Grant Apps for Groups Performing Watercraft Inspection Due Feb. 1
For the City-Times
Lake associations and other groups will find it easier to get funding and carry out local watercraft inspection efforts under a simplified grant process aimed at preventing the spread of aquatic invasive species.
Groups that turn in complete, shortened applications for eligible activities are assured of getting funding but applications must be in by Feb. 1, state officials say.
“We encourage local groups to take advantage of the changes that make the application process and competition for funding less daunting,” says Pamela Toshner, DNR lake biologist. “Fill out a one page application and sign the second page contract. Iif the form is complete and your activity is eligible, you’ll get funded.”
Toshner says that locally run watercraft inspection programs are key to Wisconsin efforts to keep our lakes and fish healthy, “so we want as many groups as possible to get the funding they need to carry out these vital efforts while avoiding burning them out on paperwork and administration.” It’s especially important to implement watercraft inspection projects on the Great Lakes and lakes that already have aquatic invasive species.
Improvements in the grant process came about through DNR’s process improvement efforts, also known as “Lean Government” efforts. DNR staff used “Lean” tools to find creative ways to make the grant process less work for lake groups and DNR staff. DNR was the first agency in the state to take on Lean Government projects, and Clean Boats Clean Waters Clean Grants is one of DNR’s first projects.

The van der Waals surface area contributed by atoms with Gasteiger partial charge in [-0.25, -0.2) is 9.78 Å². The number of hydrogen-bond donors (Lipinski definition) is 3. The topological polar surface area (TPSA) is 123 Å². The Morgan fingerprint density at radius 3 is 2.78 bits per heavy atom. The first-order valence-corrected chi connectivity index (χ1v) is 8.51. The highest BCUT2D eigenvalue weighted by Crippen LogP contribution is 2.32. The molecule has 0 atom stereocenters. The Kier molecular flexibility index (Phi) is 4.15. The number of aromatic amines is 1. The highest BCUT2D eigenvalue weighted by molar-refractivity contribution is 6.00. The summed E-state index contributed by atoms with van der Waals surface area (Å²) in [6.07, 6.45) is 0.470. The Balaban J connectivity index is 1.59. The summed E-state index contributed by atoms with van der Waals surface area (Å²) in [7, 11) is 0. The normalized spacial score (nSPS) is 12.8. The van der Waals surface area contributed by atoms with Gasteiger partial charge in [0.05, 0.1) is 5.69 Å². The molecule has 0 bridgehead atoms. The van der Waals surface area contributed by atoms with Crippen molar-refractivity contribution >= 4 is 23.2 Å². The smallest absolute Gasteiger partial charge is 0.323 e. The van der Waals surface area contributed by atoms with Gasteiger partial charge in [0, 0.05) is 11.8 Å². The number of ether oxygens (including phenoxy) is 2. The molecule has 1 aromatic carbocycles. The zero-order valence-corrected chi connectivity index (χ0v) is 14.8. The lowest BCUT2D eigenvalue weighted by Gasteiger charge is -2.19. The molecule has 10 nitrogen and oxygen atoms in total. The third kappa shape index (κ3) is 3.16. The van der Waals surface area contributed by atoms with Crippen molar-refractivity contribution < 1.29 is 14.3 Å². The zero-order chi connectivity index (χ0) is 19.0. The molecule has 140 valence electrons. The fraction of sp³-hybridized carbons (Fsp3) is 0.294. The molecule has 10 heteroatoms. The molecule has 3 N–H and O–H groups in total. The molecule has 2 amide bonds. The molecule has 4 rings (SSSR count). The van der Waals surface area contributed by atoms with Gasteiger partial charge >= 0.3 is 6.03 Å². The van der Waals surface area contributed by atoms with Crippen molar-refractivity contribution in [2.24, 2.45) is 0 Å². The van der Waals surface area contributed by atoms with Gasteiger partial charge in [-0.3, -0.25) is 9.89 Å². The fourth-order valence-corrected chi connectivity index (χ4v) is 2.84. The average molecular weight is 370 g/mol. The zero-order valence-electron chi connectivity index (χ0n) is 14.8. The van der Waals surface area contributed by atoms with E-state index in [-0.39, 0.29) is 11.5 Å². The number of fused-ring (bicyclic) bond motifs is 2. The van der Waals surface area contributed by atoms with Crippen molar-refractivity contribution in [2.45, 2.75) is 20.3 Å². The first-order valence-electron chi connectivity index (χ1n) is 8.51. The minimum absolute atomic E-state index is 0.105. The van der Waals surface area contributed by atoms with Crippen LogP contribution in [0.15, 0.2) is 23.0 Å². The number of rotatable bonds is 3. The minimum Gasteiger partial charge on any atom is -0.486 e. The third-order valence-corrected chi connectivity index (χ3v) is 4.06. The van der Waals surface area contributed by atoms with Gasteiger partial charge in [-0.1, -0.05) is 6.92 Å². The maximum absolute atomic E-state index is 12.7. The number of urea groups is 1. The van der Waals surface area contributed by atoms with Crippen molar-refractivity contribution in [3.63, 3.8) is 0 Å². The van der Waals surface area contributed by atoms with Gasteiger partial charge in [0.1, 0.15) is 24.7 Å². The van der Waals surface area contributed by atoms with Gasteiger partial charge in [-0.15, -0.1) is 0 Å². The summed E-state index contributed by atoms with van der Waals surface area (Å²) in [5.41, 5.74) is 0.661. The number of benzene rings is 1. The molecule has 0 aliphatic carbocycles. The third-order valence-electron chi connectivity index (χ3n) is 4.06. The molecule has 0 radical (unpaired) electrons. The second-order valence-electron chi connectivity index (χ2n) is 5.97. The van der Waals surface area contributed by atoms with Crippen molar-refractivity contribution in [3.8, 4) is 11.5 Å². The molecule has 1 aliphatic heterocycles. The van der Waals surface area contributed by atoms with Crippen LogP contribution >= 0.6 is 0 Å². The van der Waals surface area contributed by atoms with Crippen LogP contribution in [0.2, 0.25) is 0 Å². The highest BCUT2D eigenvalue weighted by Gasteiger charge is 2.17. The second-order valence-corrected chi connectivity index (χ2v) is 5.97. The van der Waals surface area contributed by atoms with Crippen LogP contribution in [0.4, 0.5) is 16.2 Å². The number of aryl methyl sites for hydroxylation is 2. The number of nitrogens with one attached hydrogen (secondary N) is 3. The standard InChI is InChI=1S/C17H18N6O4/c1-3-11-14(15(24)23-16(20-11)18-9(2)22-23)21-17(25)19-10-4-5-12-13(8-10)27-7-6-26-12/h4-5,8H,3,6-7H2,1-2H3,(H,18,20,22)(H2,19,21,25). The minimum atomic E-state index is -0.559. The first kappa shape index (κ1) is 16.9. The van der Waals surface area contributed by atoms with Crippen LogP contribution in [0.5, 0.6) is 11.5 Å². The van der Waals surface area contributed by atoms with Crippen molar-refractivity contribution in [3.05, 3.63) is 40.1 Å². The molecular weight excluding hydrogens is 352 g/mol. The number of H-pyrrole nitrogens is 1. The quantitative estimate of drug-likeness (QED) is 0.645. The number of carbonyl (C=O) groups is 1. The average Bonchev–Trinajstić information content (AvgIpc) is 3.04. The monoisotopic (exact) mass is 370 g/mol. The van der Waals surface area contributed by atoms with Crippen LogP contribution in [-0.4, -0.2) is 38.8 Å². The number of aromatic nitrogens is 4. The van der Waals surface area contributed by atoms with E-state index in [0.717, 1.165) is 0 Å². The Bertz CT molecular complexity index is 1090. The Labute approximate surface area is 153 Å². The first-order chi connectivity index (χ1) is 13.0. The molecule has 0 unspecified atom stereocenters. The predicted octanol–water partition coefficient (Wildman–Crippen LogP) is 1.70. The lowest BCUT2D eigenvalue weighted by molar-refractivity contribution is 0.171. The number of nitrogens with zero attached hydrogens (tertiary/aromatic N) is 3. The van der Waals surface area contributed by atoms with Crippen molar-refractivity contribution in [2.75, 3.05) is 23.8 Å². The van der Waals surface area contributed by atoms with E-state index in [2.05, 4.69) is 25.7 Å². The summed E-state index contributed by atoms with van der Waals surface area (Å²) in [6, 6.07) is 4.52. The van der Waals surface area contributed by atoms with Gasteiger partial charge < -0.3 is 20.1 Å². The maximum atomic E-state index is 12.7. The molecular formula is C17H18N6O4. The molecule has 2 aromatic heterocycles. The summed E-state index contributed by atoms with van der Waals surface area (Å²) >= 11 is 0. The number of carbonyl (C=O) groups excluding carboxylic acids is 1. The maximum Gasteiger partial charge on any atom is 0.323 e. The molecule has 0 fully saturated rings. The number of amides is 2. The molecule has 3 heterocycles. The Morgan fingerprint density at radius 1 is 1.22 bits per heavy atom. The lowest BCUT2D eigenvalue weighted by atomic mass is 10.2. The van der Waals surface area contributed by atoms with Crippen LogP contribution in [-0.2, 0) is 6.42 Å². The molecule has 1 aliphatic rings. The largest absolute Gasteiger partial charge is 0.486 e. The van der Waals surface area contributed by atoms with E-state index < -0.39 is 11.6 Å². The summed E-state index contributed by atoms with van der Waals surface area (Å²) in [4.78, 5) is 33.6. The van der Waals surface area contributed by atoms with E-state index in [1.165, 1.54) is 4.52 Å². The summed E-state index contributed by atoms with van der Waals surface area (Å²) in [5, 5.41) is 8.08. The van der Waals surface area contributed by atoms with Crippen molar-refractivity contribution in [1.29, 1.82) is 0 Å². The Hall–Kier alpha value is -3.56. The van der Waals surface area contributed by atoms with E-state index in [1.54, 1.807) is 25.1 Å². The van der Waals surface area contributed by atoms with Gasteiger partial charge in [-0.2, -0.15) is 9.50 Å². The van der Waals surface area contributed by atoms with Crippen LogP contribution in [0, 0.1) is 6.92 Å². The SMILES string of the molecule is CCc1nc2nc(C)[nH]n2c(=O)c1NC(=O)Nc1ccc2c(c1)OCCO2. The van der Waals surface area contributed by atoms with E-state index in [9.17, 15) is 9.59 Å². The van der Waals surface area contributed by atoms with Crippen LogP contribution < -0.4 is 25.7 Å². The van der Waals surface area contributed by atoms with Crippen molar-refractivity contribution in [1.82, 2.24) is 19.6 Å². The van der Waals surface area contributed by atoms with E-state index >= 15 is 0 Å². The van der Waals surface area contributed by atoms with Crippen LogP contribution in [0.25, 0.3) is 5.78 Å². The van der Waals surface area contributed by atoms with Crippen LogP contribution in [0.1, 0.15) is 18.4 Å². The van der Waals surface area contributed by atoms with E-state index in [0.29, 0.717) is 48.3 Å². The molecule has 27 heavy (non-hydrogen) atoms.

“What we heard from the public during our fact-funding was that volunteer burn-out is high, and that some groups were not even applying for the funds because of the perception that the grant application process and competition are too challenging,” Toshner says.
“The goal of this effort is to reduce volunteer time spent on grant administration by half, and perhaps most ambitious, to 100 percent satisfy our existing customers,” says Jane Malischke, a DNR environmental grants specialist. Other goals sought to reduce DNR workload by one-third.
“We’re confident that we can reach those goals with the changes we’ve made based on public feedback and our analysis of the old process,” Malischke says. Some of the key changes include:
- The grant applications can now be filled out and submitted online;
- The application has been shortened to 1 page with the second page the contract;
- All applications are to be submitted to staff at Spooner DNR. Provided the application is complete and activities eligible, the project gets funded, and the applicant will be notified within 14 business days, not months as before.
- All projects will have state grant caps of $4,000 per boat landing, automatic 25 percent advance payments, and standardized scopes and timelines. If inspectors take Clean Boats Clean Waters training, invest at least 200 hours of watercraft inspection time per boat landing, and enter the inspection data into DNR’s data system, the remaining project balance will be reimbursed when the final payment request and worksheet are submitted to DNR. No more redundant time tracking!
- Some things will remain the same, including grant deadlines of Feb. 1 and Aug. 1, the fact that the state will provide 75 percent of the cost, and eligible sponsors.
More information on the Clean Boats Clean Waters Grants is available online or please contact Lake Coordinator Pamela Toshner (715) 635-4073) or Environmental Grants Specialist Jane Malischke (715) 635-4062.